Visit Wellesley Island Farms



Philadelphia Club


Louise Kehrer Boldt, born in Philadelphia, was daughter of a German-born tavern keeper there. William Kehrer became Steward of the exclusive Philadelphia Club, the oldest men’s club in the United States. Kehrer engaged Boldt as his assistant. When George married Louise, wealthy members of the club assisted them in establishing a small hotel in Philadelphia, the Bellevue.

Founded in 1834, the Philadelphia Club originally began as a coffee House and is the oldest city men’s club in the country, followed by New York and Boston. The clubhouse building moved from Mrs. Rubicam’s Coffee House and Mrs. Arney’s Coffee House, to the Adelphi Building in 1834, to the Bonaparte House in 1835, to the Hemphill House in 1884, and to the Butler House in 1849. “Wherever situated, whether the old Adelphi Building, or in the Bonaparte House, or at 919 Walnut, or where it has stood for eighty-five years, the Club has always been within fifteen to twenty minutes walk from the town houses of those gentlemen who met to play cards at Mrs. Rubicam’s Coffee House in 1830.”


Visit The Philadelphia Club



Merchants Exchange Hotel


George Charles Boldt was born in Prussia, 1851. Determined to make something of his life, he made his way to New York City as teenager sometime in the 1860’s. Virtually penniless when he arrived, the only work that he could find was as a dishwasher at the Merchant’s Exchange Hotel. He worked there for awhile until, hearing claims that others were striking it rich by heading west, he packed up and headed out to Texas to try his hand at cattle ranching for awhile.



Bellevue/Bellevue Stratford

When George Boldt married Louise Kehrer, wealthy members of the Philadelphia Club, where George worked, assisted them in establishing a small hotel in Philadelphia called the Bellevue.

The Boldts’ Bellevue, a small boutique hotel mostly a restaurant, quickly became famous for its food. The Boldts shipped their Philadelphia Terrapin to Queen Victoria. Astors and Vanderbilts visited from New York City, which led to selection of George Boldt to be proprietor of a new hotel William Waldorf Astor was to build in New York City, which would be the finest in America.

The Bellevue-Stratford opened its doors in 1904 and became known worldwide as Philadelphia’s pre-eminent hotel, nicknamed “The Grande Dame of Broad Street.” Famed hotelier George C. Boldt (he also managed the Waldorf-Astoria in New York) wanted to build the best hotel of its time—and he did.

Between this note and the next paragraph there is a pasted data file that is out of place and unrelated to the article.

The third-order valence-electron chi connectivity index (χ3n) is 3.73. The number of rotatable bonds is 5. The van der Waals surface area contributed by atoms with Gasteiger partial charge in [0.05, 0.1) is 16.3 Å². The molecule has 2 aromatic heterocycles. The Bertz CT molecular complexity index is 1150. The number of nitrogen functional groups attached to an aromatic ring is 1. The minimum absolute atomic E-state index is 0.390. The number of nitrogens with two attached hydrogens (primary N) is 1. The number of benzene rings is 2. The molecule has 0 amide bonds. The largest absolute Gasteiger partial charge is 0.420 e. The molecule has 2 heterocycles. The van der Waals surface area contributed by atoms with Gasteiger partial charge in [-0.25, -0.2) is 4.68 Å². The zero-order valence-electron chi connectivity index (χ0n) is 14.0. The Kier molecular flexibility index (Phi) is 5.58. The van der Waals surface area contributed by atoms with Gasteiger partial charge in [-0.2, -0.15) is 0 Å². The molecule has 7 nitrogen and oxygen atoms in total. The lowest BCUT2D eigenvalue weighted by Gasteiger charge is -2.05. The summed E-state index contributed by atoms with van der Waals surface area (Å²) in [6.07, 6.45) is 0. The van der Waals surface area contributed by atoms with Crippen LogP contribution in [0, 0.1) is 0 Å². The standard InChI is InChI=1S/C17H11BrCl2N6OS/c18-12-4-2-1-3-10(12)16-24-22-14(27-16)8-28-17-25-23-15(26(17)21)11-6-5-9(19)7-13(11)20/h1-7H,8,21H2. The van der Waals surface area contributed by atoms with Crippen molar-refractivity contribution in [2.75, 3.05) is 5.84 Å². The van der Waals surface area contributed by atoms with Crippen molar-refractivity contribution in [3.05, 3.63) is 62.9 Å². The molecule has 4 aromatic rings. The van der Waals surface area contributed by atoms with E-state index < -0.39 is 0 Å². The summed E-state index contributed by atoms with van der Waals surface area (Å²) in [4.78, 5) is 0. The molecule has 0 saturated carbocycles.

Designed in the French Renaissance style, The Bellevue features Gilded Age architectural flourishes including a magnificent two-tiered ballroom with delicate light fixtures designed by Thomas Alva Edison, stained glass by Louis Comfort Tiffany, chandeliers by Lalique and a celebrated cast-iron circular staircase. Many of these flourishes remain and make it the marvel that it is.

Visit The Bellevue Stratford



Waldorf-Astoria Hotel


For over a century the Waldorf-Astoria hotel in New York has reigned as a symbol of the grandeur of the American dream. It all began when William Waldorf Astor razed his home at Fifth Avenue and Thirty-fourth Street to construct the Waldorf, a magnificent hostelry that, when it opened on 13 March 1893, boasted 450 rooms and an army of nearly 1,000 employees. The Waldorf hosted the most famous of guests and the most elegant of society functions (after John Jacob Astor IV built the Astoria next door in 1897, the two hotels were run jointly as the Waldorf-Astoria) until it was closed on 3 May 1929 to make way for what would become the world’s most famous skyscraper, the Empire State Building.


A new Waldorf-Astoria was constructed on the block extending from Park Avenue to Lexington, between Forty-ninth and Fiftieth Streets and opened in 1931. Although it was William Waldorf Astor who conceived and financed the opulent Waldorf Hotel, it was the Waldorf’s first manager, George C. Boldt, who established the premiere level of service for which the Waldorf (and later the Waldorf-Astoria) became world-renowned.

Visit The Waldorf-Astoria



Empire State Building


The present site of the Empire State Building was first developed as the John Thomson Farm in the late 18th century. At the time, a stream ran across the site, emptying into Sunfish Pond, located a block away. The block was occupied by the Waldorf-Astoria Hotel in the late 19th century, and was frequented by The Four Hundred, the social elite of New York.

Visit The Empire State Building



Do You Know Of Any Other Important Buildings That Should Be On This Page?